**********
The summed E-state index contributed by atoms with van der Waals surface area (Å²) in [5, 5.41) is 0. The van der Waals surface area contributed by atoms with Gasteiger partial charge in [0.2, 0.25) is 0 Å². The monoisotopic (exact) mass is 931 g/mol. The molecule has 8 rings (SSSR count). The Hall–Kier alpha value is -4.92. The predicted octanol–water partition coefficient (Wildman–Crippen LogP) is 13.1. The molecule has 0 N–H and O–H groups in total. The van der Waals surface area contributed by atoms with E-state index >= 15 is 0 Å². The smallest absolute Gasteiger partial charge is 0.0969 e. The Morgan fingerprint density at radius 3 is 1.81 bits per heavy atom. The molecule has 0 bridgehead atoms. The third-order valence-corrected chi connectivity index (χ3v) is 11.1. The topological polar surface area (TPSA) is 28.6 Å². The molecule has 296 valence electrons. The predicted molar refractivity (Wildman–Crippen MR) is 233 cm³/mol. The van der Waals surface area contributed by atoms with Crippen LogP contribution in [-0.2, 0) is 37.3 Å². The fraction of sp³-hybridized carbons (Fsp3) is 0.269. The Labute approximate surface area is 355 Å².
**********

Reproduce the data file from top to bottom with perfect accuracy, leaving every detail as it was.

The summed E-state index contributed by atoms with van der Waals surface area (Å²) in [5, 5.41) is 0. The van der Waals surface area contributed by atoms with Gasteiger partial charge in [0.2, 0.25) is 0 Å². The monoisotopic (exact) mass is 931 g/mol. The molecule has 8 rings (SSSR count). The Hall–Kier alpha value is -4.92. The predicted octanol–water partition coefficient (Wildman–Crippen LogP) is 13.1. The molecule has 0 N–H and O–H groups in total. The van der Waals surface area contributed by atoms with E-state index >= 15 is 0 Å². The smallest absolute Gasteiger partial charge is 0.0969 e. The Morgan fingerprint density at radius 3 is 1.81 bits per heavy atom. The molecule has 0 bridgehead atoms. The third-order valence-corrected chi connectivity index (χ3v) is 11.1. The topological polar surface area (TPSA) is 28.6 Å². The molecule has 296 valence electrons. The predicted molar refractivity (Wildman–Crippen MR) is 233 cm³/mol. The van der Waals surface area contributed by atoms with Crippen LogP contribution in [-0.2, 0) is 37.3 Å². The fraction of sp³-hybridized carbons (Fsp3) is 0.269. The Labute approximate surface area is 355 Å².